Discussion Questions: A Tale of Two Cities

February 16, 2010 at 12:10 am 4 comments

This week we’re taking a look at A Tale of Two Cities, a Dickens novel I’m revisiting and did not fully appreciate the first time around. Click here for background on the LT Classics Challenge, and get your answers ready for the post on Thursday!

Last week, one of the questions focused on why Charles Dickens is found on more reading lists than Wilkie Collins. After reading A Tale of Two Cities, do you have a different answer for this question?

Jerry Cruncher the elder has a rather interesting relationship with his devout wife. What do you think is the real reason behind this dynamic? Is this relationship similar to others within the novel? How so?

The theme of the perfect, innocent child-woman is a prevalent one in Victorian literature. How does Lucie Manette fit this mold? What effect does this stereotyping have on the modern reader’s view of her character, and does she ever transcend this type to become more human?

I hope you’re enjoying this book as much as I am. See you Thursday!


Entry filed under: LT Classics Challenge. Tags: , , .

Weekly Geeks: Romancing the Tome Riddle me this…

4 Comments Add your own

  • 1. kberke  |  February 25, 2010 at 9:58 am

    On the Cruncher question: Not too many successful, long-standing marriages in Dickens. Bleak House has one–the Bagnets. I can’t think of others off hand. Certainly not the law stationer’s in BH. Certainly not Quilp’s in Old Curiosity Shop. Spouses in Dickens seem to forever plague each other–how many estranged husbands, for example, come begging?

    So, I thought that Jerry’s marriage, like so many others in Dickens, was one of not-so-peaceful co-existence. What strained the co-existence most was her objection, on religious grounds, to his honest trade–fishing, as I recall. Jerry must have been religious enough to believe that his spouse’s prayers were hurting business.

    • 2. KT  |  February 25, 2010 at 10:38 am

      I think Dickens has some hope that some marriages can be successful — we’re meant to be happy for David and Agnes, Sam Weller and his wife, Joe and Biddy, Lucie and Charles, etc. But the happy marriages never seem to appear in the story for long, that’s for sure!

      What was interesting to me about the Crunchers’ marriage is that Mrs. Cruncher never actually objects to Jerry’s ‘honest trade’ — it’s Jerry who decides that her ‘flopping’ is causing his bad luck, and he assumes she objects to his grave-robbing without her ever actually saying it. Combined with Jerry’s religious (or superstitious?) anxiety, I think the reader can infer that Jerry’s accusing Mrs. Cruncher of interfering with his trade is actually an expression of his own guilt.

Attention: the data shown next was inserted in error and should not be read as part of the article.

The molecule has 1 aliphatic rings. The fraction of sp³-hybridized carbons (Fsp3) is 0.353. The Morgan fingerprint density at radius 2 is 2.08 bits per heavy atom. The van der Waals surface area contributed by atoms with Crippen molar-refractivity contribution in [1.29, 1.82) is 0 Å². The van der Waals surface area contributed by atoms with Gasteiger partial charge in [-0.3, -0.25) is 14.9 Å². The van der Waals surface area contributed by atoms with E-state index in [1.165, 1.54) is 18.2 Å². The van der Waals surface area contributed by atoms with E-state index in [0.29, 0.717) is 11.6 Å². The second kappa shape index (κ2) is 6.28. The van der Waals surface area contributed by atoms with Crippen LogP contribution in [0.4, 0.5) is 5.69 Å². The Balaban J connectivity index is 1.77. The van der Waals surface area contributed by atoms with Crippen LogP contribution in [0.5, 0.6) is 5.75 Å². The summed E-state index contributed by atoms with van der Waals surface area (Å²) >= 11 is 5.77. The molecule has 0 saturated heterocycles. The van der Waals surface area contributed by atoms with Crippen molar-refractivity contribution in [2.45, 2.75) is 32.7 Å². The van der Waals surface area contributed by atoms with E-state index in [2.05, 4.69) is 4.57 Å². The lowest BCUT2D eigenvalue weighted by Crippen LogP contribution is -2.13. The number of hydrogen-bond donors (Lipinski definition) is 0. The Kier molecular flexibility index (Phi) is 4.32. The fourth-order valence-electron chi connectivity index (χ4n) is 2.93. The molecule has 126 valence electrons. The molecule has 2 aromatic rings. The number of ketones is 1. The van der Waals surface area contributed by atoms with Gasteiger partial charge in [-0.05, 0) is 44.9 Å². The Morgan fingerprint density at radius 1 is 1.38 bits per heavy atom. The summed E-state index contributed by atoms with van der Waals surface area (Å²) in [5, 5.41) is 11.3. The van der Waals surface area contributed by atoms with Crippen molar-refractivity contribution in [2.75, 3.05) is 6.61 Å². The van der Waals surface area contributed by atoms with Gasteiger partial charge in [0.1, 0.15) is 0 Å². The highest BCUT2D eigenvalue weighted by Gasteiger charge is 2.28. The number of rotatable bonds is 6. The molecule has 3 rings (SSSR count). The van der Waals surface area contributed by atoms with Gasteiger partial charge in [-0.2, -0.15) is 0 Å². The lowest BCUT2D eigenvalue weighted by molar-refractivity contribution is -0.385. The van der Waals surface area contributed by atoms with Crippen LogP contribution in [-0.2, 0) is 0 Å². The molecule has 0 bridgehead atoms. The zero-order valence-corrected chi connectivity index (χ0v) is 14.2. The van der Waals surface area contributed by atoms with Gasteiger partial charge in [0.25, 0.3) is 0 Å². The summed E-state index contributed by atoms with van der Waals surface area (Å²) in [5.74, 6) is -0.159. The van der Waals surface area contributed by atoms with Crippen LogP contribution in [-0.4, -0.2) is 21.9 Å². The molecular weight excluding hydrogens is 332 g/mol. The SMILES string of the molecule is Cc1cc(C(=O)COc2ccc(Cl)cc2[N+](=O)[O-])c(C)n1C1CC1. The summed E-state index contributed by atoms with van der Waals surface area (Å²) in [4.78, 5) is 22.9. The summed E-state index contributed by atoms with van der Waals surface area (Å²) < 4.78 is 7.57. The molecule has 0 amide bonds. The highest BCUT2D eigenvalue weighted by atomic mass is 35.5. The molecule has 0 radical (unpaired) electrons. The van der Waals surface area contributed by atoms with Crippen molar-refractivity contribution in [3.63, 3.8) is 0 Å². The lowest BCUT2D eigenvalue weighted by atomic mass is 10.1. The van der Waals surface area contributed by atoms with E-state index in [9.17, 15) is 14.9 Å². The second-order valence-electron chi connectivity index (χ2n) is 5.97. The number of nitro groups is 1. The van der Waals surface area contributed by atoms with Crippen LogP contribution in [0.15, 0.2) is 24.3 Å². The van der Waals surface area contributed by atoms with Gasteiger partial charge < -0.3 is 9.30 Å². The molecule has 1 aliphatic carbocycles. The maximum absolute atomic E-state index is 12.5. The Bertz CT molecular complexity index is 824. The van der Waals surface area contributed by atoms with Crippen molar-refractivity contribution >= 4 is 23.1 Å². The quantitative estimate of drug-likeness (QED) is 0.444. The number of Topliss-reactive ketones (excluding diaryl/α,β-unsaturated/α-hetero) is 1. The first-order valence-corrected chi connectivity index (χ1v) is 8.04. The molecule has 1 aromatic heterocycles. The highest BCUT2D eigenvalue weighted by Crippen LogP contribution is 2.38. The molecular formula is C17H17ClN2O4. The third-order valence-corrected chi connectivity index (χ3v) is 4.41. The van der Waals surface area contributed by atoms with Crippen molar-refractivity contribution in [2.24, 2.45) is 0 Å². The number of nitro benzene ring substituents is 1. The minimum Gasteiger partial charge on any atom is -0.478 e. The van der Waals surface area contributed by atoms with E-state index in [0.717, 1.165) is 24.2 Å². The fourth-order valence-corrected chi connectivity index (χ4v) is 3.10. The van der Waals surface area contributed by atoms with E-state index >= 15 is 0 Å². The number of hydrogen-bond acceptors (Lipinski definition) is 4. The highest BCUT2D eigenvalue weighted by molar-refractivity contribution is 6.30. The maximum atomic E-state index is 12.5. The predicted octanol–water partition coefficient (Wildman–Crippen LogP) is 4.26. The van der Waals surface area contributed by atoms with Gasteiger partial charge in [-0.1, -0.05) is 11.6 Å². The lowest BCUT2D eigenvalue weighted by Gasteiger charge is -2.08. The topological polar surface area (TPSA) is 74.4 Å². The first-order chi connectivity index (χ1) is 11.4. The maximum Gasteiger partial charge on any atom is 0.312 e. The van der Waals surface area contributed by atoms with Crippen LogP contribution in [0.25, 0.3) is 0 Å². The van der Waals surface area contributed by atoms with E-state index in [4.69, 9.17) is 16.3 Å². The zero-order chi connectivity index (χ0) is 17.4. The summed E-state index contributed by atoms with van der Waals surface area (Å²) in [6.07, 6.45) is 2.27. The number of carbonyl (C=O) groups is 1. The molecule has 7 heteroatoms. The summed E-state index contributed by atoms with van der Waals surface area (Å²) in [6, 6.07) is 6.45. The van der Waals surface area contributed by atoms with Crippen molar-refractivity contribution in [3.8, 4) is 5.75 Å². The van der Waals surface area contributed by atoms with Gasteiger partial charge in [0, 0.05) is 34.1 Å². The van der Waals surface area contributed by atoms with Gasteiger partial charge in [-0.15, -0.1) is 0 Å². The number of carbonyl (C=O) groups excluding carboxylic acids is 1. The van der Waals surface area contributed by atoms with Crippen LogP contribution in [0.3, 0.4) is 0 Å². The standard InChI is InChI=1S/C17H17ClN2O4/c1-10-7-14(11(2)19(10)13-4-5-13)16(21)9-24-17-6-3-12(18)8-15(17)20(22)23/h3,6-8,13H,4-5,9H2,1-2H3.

• 3. kberke  |  February 25, 2010 at 10:50 am

    True, all you say. Am I right in thinking that Lucie and Charles’s marriage was the most long-standing of all the marriages you mentioned? I was thinking, when I wrote my earlier comment, about how many Dickensian marriages withstood the test of time. You’re right: Lucie and Charles seem to be doing fine (although, I wonder about the fitness of Lucie and Charles’s attitude toward Dr. Minette–maybe too much of a good thing?

    I thought of another good long-standing marriage (in addition to the Bagnets of BH): the Boffins of OMF. I’ll bet we can make a longer list of bad marriages, than of good ones.

    Gee this is a nice blog. Fun to be discussing these books in such detail.

    • 4. KT  |  February 25, 2010 at 12:47 pm

      Yes, Lucie and Charles have the longest-lasting marriage, though I believe they are separated for most of it. Perhaps it’s not fair to include them, then! You’re right that for Dickens, happy marriages tend to occur at the end of the story, and we don’t really know how the relationships went after the honeymoon period.

      As for Dr. Manette, I agree that his relationship with Lucie and Charles is a bit strange. Probably this is a cultural difference between modern readers and Victorian readers. It seems as far as Dickens is concerned, Lucie’s devotion to her father only emphasizes her admirable ability to be, as Charles says, “everything to everyone.” I can only imagine that there would be some tension in the family, though, after Dr. Manette’s role in Charles’ trial and (indirectly) Sydney’s death!


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